As the New Year dawns, the nation’s streets remain alive with protest. The Black Lives Matter movement, headed by a new generation of leaders, continues to draw attention to the aggressive policing of black people that has led to numerous deadly encounters. New York City police officers have repeatedly turned their backs on the mayor as a symbolic gesture of displeasure with his criticism of the department. Still other crowds of Americans are speaking out against the focus on blacks by proclaiming that all lives matter.
The racial stratification of these different marches is the visual companion to the racial polarization evinced in national public opinion polls. The headlines would have us believe the nation is at a precipice of racial animus. Conversely, President Obama recently said that in most Americans’ day-to-day interactions, the nation is actually less racially divided. No matter the varying views, here is what is certain: the race question is before the nation once again and clamoring anew to be addressed.
Before America can tackle this latest manifestation of its race issues, there needs to be reconciliation. It is vital that the country baselines the current debate with a national recommitment to the American promise of liberty and justice for all.
There is no better opportunity to begin the work of reconciliation than on February 1, 2015 – the 150th anniversary of President Abraham Lincoln’s signing of the 13th Amendment abolishing slavery.
Lincoln’s signature on the congressional ratification of the 13th Amendment was not necessary for the measure to move forward, but he signed it anyway. He did so to mark for posterity his allegiance to the idea that our founding principles cannot coexist with race-based abridgments of liberty. His signature was an act of bravery and moral courage – a principled result after considering other unethical solutions.
The nation should hold a ceremony commemorating the sesquicentennial of the 13th Amendment as a tribute to our highest ideals, the best of the American character, and the liberty and equal treatment we hold sacrosanct in our society. Through this gesture, we renew our claim on the declaration of the equality of all men and women, rededicate ourselves to this goal, and apply this vision to the race debate.
It is a truism that race conversations often are fraught with pitfalls. Discussions of structural discrimination can turn into personal accusations. Race remains such an emotional third-rail that even well-meaning, honest conversations can quickly devolve into destructive dialogues in which assigning blame is the primary objective.
There is no doubt our nation has fallen short of its promise throughout history. Many have suffered at the hands of the state: enslaved blacks, forcibly removed Native Americans, immigrants and indentured servants, Japanese-Americans in internment camps, and the many Americans pushed into poverty because they were deemed unworthy of opportunity, just to name a few. Though these horrors are not equal in their severity or duration, the common thread is that citizens’ liberties were unduly and unfairly infringed upon by the state.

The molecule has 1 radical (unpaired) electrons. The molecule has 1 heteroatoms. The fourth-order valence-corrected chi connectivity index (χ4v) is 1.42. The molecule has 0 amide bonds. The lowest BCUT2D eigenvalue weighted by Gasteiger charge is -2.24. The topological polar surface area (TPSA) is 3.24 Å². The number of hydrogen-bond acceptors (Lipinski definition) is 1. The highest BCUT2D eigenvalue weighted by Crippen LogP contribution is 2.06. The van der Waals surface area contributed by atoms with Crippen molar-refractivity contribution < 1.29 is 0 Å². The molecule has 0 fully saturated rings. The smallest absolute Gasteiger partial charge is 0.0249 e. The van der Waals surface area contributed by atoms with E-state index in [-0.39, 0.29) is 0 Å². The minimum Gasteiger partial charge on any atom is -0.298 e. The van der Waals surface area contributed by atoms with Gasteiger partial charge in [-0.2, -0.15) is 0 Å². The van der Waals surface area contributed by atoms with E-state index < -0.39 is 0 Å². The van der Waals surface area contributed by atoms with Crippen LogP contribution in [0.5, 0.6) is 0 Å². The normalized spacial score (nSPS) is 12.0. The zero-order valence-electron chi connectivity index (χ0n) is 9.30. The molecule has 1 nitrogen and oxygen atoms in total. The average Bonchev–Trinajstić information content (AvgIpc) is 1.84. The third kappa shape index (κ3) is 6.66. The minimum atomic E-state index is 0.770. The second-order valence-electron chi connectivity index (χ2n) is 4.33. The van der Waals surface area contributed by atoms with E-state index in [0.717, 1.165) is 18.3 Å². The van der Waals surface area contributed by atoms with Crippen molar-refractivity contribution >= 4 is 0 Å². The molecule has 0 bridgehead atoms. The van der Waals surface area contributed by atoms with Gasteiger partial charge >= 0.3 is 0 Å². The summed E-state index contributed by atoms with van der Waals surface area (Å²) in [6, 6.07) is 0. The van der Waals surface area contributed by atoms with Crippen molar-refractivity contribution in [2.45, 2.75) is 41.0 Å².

Efforts at racial reconciliation too often result in the pitting of citizens against one another instead of coming to terms with the role of the state. Because liberty is a contract between state and citizen, persistent infringements on liberty are inherently state-sanctioned. Fortunately, whenever the state has levied unjustified deprivations of liberty on some of its population, it was the citizen that forced a change in course. Our liberty is not a gift, but a hard-earned right through the people’s blood and sweat.
A commemoration of Lincoln’s signing of the 13th Amendment is a renewal of the state-citizen contract that guarantees liberty and justice will continue to be a national preoccupation. As such, it necessarily must be a formal state act, one that seeks to reconcile past deprivations of liberty, which is most pronounced in America’s historic approach to race.
This ritual of ceremony would honor the immutable American soul that embodies different people united in a belief in the American idea. Most importantly, a commemoration of the 13th Amendment will force the nation to pause and remember a critical moment in our history when the state, its leaders, and its people were in consensus that abridging liberty because of race was fundamentally un-American. The debates on race we are having today provide solid proof that this reminder is sorely needed.
When Lincoln endorsed the 13th Amendment, he proclaimed aloud, “This finishes the job.” He and the Americans of his era finished the job before them to end slavery. But they did not solve the race question; this is a task for every generation. Today, our job is before us. Our duty is not a matter of public policy, but of further crystallizing our national identity. If we do not seize this moment – if we miss this critical juncture to come together – we will only pass on to posterity our failure to live up to our creed. This cannot be.
Our brave response to this question of morality and national identity begins with racial reconciliation, and a February 1st ceremonial commemoration of the 13th Amendment – one of our nation’s finest hours – is the perfect place to start.